ocean W m -2

Report
Earth’s Energy Imbalance
Kevin E Trenberth
NCAR
Energy on Earth
The main external influence on planet Earth
is from radiation.
Incoming solar shortwave radiation is unevenly
distributed owing to the geometry of the Earthsun system, and the rotation of the Earth.
Outgoing longwave radiation is more uniform.
Global warming:
Under no climate
change, the net flow
of energy in from
the sun is balanced
by the net radiation
out to space.
ASR=OLR
With global
warming there is a
net energy
imbalance as heat
trapping gases
lower OLR:
Net = ASR -OLR
Trenberth et al (2009)
Global temperature and carbon dioxide:
anomalies through 2012
Base period 1900-99; data from NOAA
A few cooler years do not mean
global warming is not happening!
2010
2005
1998
2003
2002
2006
2009
2007
2004
2012
2004
2001
2011
13
1998 was especially warm from the major El Nino, but by cherry picking
points one can infer the wrong trend (red) vs the correct one (black dashed).
Has it happened before?
NOAA/NCDC data
Thru 2012
Earth’s Energy Imbalance:
How do we measure it?
1.
2.
3.
4.
Direct measurements from space of ASR, OLR, Net
Take inventory of where all the energy has gone
Use climate models with specified forcings
Use atmospheric reanalyses
1. Not accurate enough, but good for relative changes
2. Best, but is there some energy missing? Likely not
consistent over time.
3. Depends on how good the model and the forcings are.
4. Useless, do not conserve energy, do not have accurate
forcings
Global warming means more heat:
Where does the heat go?
>90%
1. Warms land and atmosphere
2. Heat storage in the ocean (raises sea level)
3. Melts land ice (raises sea level)
4. Melts sea ice and warms melted water
5. Evaporates moisture  rain storms, cloud
 possibly reflection to space
TOA energy imbalance from CCSM4
Specified radiative forcings from
• increased GHGs,
• solar,
• volcanoes,
• aerosols
Rel to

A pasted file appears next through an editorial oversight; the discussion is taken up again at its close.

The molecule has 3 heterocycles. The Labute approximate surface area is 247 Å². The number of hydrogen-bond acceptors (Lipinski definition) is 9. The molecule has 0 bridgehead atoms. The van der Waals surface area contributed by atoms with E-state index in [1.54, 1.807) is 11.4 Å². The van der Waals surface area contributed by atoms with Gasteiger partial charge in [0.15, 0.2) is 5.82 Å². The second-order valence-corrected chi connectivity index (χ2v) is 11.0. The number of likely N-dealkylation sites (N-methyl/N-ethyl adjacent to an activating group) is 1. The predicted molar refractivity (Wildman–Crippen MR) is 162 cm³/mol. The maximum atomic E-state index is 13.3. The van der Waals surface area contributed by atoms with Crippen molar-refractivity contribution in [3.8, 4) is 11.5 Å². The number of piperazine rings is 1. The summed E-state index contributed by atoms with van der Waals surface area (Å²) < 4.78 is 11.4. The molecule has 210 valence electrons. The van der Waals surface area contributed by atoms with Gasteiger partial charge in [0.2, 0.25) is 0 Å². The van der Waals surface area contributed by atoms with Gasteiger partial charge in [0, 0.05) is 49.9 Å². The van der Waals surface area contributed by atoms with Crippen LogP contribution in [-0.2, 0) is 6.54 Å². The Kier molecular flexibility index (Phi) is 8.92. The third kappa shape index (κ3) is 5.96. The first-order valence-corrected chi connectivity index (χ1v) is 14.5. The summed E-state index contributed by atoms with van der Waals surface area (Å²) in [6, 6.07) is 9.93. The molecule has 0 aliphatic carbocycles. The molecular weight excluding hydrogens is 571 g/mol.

ens.
mean
Mo
s.d.
0.62
12-mo
s.d.
0.25
W m-2
0.9 W m-2
El Chichón aerosol
Prescribed profile in CCSM4
Recent volcanic eruptions:
Optical depth of aerosols
Adapted from Santer et al 2013
Radiative forcing (W m-2) from changes in Total Solar Irradiance
from the Total Irradiance Monitor (TIM) instrument relative to a
base value of TSI of 1361.14 W m-2 as 27-day running averages.
The arrow at right shows the range of 0.15 W m-2.
Ocean Heat Content
Balmaseda,
Trenberth
and Källén
2013
GRL
Ocean Obs
Catia Domingues
Argo
Temperature Obs
per 1 deg square
State of the Climate 2012
ECMWF Ocean Reanalysis v4: ORAS4
•
•
•
•
•
•
•
•
Balmaseda et al. Quart J R Met Soc 2013
5 member ensemble; perturbed initial states
52-year reconstruction for 1958 through 2009
NEMO ocean model 1° 42 level 3Dvar
Bias corrected using Argo era
Sfc fluxes from ERA, relaxed to obs SST (2-3 days)
Corrected XBTs, altimetry
10 day cycle
Amount of heat
Global Ocean Heat Content
Balmaseda, Trenberth and Källén 2013
Ocean Heat Content:
ECMWF Reanalysis
ORAS4 vs WOA
OHC from ORAS4 and rates of change
12-mo
running
means
Diff:
0.21
W m-2
2000s
Rates of change of OHC from ORAS4
Full depth 5 member ensemble members of ORAS4 OHC
in global W m-2.
The ensemble mean and monthly standard deviation of
CCSM4 TOA radiation RT.
El Niño events are marked by the orange bars, as defined
by the ONI index of NOAA.
ENSO in
ORAS4
TOGA-TAO/Triton
array was mainly
established 1992-93
These are normalized to be
global W m-2.
The tropical Pacific
Ocean first
then the global ocean
loses heat over an El
Nino event
ENSO and volcanic events
conflated
El Niño events occurred
1) July 1963-January 1964 vs Agung Feb-Mar 1963;